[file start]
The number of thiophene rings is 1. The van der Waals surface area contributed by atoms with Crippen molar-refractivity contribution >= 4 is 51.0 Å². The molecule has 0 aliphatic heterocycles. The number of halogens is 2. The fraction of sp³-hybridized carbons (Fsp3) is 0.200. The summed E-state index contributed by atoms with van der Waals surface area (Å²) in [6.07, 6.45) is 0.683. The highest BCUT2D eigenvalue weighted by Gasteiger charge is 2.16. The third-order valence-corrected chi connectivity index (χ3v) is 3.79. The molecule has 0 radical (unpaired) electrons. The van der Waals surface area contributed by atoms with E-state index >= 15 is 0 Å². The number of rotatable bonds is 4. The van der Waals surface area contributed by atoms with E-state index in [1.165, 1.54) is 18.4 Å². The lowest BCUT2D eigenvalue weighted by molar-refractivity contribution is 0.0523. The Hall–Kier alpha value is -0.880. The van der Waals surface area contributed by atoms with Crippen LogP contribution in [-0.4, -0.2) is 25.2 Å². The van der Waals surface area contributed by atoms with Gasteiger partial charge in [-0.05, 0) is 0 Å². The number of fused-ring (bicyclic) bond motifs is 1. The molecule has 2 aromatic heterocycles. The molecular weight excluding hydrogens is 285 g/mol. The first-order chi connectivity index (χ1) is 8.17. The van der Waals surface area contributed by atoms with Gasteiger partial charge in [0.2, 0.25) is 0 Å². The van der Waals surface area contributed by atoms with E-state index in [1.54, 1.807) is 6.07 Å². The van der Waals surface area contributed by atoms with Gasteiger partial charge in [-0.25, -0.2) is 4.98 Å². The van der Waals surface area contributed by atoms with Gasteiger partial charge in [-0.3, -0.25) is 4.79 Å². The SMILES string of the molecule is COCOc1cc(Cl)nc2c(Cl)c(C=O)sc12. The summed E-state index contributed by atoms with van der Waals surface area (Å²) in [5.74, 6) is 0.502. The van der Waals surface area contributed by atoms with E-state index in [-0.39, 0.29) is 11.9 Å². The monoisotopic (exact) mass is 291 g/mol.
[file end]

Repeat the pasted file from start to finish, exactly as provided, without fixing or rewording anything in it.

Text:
The number of thiophene rings is 1. The van der Waals surface area contributed by atoms with Crippen molar-refractivity contribution >= 4 is 51.0 Å². The molecule has 0 aliphatic heterocycles. The number of halogens is 2. The fraction of sp³-hybridized carbons (Fsp3) is 0.200. The summed E-state index contributed by atoms with van der Waals surface area (Å²) in [6.07, 6.45) is 0.683. The highest BCUT2D eigenvalue weighted by Gasteiger charge is 2.16. The third-order valence-corrected chi connectivity index (χ3v) is 3.79. The molecule has 0 radical (unpaired) electrons. The van der Waals surface area contributed by atoms with E-state index >= 15 is 0 Å². The number of rotatable bonds is 4. The van der Waals surface area contributed by atoms with E-state index in [1.165, 1.54) is 18.4 Å². The lowest BCUT2D eigenvalue weighted by molar-refractivity contribution is 0.0523. The Hall–Kier alpha value is -0.880. The van der Waals surface area contributed by atoms with Crippen LogP contribution in [-0.4, -0.2) is 25.2 Å². The van der Waals surface area contributed by atoms with Gasteiger partial charge in [-0.05, 0) is 0 Å². The number of fused-ring (bicyclic) bond motifs is 1. The molecule has 2 aromatic heterocycles. The molecular weight excluding hydrogens is 285 g/mol. The first-order chi connectivity index (χ1) is 8.17. The van der Waals surface area contributed by atoms with Gasteiger partial charge in [0.2, 0.25) is 0 Å². The van der Waals surface area contributed by atoms with E-state index in [1.54, 1.807) is 6.07 Å². The van der Waals surface area contributed by atoms with Gasteiger partial charge in [-0.25, -0.2) is 4.98 Å². The van der Waals surface area contributed by atoms with Gasteiger partial charge in [-0.3, -0.25) is 4.79 Å². The SMILES string of the molecule is COCOc1cc(Cl)nc2c(Cl)c(C=O)sc12. The summed E-state index contributed by atoms with van der Waals surface area (Å²) in [5.74, 6) is 0.502. The van der Waals surface area contributed by atoms with E-state index in [-0.39, 0.29) is 11.9 Å². The monoisotopic (exact) mass is 291 g/mol.